December 27, 2011

"Muslim author carries a universal message"

Intelligencer editorial, December 27, 2011:
Muslim author carries a universal message

Lisa Abdelsalam was born in Lansdale, graduated from North Penn High School and became an author. She was scheduled to talk about her writing and publishing experiences to several classes at A.M. Kulp Elementary School in Hatfield earlier this month. She’s made such visits to other schools in the North Penn School District.

Her latest visit was canceled, however, when a few parents objected to her program and threatened to bring in an outside group to protest.

The principal at the school, Erik Huebner, told Abdelsalam she was welcome just the same. But in order to spare the young students from what might have been an unpleasant scene, the two of them decided it would be better if she didn’t come.

And perhaps prejudice claimed yet another victim.

Abdelsalam, you see, is a Muslim, having converted to Islam when she married her husband, who is from Egypt. Even though she’s a longtime volunteer at the school, served as president of the Home and School Association and is now a member of the district’s diversity committee — “I was serving pizza with these people last year,” she said — some of those same people “did not want a Muslim or a Muslim book read in their classrooms.” That’s what Abdelsalam said she was told.

Christine Liberaski, a spokeswoman for the North Penn School District, hopes the program can be rescheduled in the spring but offered no explanation as to why some parents objected.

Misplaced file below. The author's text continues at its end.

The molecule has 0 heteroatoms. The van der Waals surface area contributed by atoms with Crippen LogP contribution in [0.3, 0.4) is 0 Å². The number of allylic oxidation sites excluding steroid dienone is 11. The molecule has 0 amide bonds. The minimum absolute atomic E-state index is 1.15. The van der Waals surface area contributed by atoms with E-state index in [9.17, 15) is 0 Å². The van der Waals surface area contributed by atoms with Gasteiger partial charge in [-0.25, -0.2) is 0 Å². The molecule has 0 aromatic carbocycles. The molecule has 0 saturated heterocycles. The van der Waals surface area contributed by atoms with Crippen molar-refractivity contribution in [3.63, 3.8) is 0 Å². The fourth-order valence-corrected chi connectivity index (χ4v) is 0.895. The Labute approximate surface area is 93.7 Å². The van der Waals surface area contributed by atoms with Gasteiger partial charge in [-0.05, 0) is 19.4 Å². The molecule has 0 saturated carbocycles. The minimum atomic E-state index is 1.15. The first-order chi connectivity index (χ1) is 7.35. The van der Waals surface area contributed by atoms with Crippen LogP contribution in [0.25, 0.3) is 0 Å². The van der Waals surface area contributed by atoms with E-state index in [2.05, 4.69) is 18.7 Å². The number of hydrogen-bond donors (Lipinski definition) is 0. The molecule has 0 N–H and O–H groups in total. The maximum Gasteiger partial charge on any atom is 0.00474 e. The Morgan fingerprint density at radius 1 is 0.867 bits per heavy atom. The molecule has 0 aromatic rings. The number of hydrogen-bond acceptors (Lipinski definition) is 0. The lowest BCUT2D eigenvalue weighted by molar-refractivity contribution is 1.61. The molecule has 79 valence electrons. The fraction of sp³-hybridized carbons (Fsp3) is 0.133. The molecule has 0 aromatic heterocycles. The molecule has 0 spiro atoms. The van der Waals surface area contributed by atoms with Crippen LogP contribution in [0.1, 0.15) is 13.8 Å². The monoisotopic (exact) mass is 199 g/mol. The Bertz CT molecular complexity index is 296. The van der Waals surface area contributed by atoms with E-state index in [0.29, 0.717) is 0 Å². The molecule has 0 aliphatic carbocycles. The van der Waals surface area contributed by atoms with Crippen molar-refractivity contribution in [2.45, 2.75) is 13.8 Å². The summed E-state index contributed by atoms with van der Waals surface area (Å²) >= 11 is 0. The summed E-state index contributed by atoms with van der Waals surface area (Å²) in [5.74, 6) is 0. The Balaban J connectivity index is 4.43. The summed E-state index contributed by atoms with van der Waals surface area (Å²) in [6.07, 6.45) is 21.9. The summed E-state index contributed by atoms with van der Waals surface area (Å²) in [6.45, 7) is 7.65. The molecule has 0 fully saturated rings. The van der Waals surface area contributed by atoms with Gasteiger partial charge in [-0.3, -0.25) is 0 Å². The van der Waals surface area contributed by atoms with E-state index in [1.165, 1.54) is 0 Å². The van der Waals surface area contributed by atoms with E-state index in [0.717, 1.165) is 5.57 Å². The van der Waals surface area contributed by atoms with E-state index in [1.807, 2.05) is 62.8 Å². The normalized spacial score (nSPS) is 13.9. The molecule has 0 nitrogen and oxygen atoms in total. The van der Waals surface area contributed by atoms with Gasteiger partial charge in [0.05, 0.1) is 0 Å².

We have a couple of ideas. Maybe they didn’t want someone talking to their kids whose message might contain “religious” overtones. Separation of church and state, you know.

In this case, we’d guess it was something else: not religion per se, but a particular religious belief. Abdelsalam’s talk is based on her son Yoseph’s experiences at York Avenue Elementary School in the 1990s. Her book, “A Song for Me, A Muslim Holiday Story,” tells of a Muslim boy’s efforts to fit into the holiday spirit at Christmastime. The book presentation is extremely timely now, as Christians celebrate the birth of Jesus.

We know some people want nothing to do with “Muslim” or anything connected to Islam, and especially don’t want their children hearing about a Muslim boy’s struggles at Christmas. The fact that Abdelsalam’s presentation has drawn praise in the past and isn’t a lecture on religion but about acceptance apparently is lost on those who sought — successfully — to keep this particular author away.

Abdelsalam’s book and the story behind the story offer a nonthreatening view of something that too many of us see as only threatening.

If all of us understood a little more about the things we fear, maybe we wouldn’t fear them so much.